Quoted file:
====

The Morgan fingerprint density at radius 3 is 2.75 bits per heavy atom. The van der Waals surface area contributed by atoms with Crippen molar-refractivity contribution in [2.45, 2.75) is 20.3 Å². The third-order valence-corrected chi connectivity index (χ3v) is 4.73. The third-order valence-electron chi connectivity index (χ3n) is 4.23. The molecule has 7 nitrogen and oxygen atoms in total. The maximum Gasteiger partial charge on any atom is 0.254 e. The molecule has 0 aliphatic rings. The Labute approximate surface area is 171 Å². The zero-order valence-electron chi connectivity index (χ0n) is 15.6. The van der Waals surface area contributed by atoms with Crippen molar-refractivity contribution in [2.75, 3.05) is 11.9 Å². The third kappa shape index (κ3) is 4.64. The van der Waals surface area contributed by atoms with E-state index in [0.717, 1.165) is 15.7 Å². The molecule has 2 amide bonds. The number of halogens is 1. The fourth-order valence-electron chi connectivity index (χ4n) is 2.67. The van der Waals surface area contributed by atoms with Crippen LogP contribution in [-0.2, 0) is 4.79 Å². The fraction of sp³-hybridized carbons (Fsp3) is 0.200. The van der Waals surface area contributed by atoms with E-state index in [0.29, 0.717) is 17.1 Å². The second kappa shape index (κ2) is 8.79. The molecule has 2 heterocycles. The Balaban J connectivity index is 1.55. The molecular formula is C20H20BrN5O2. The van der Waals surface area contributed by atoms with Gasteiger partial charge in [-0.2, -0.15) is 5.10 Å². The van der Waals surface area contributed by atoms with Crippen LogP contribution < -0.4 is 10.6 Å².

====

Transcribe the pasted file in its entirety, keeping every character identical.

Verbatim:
The Morgan fingerprint density at radius 3 is 2.75 bits per heavy atom. The van der Waals surface area contributed by atoms with Crippen molar-refractivity contribution in [2.45, 2.75) is 20.3 Å². The third-order valence-corrected chi connectivity index (χ3v) is 4.73. The third-order valence-electron chi connectivity index (χ3n) is 4.23. The molecule has 7 nitrogen and oxygen atoms in total. The maximum Gasteiger partial charge on any atom is 0.254 e. The molecule has 0 aliphatic rings. The Labute approximate surface area is 171 Å². The zero-order valence-electron chi connectivity index (χ0n) is 15.6. The van der Waals surface area contributed by atoms with Crippen molar-refractivity contribution in [2.75, 3.05) is 11.9 Å². The third kappa shape index (κ3) is 4.64. The van der Waals surface area contributed by atoms with E-state index in [0.717, 1.165) is 15.7 Å². The molecule has 2 amide bonds. The number of halogens is 1. The fourth-order valence-electron chi connectivity index (χ4n) is 2.67. The van der Waals surface area contributed by atoms with Crippen LogP contribution in [-0.2, 0) is 4.79 Å². The fraction of sp³-hybridized carbons (Fsp3) is 0.200. The van der Waals surface area contributed by atoms with E-state index in [0.29, 0.717) is 17.1 Å². The second kappa shape index (κ2) is 8.79. The molecule has 2 heterocycles. The Balaban J connectivity index is 1.55. The molecular formula is C20H20BrN5O2. The van der Waals surface area contributed by atoms with Gasteiger partial charge in [-0.2, -0.15) is 5.10 Å². The van der Waals surface area contributed by atoms with Crippen LogP contribution < -0.4 is 10.6 Å².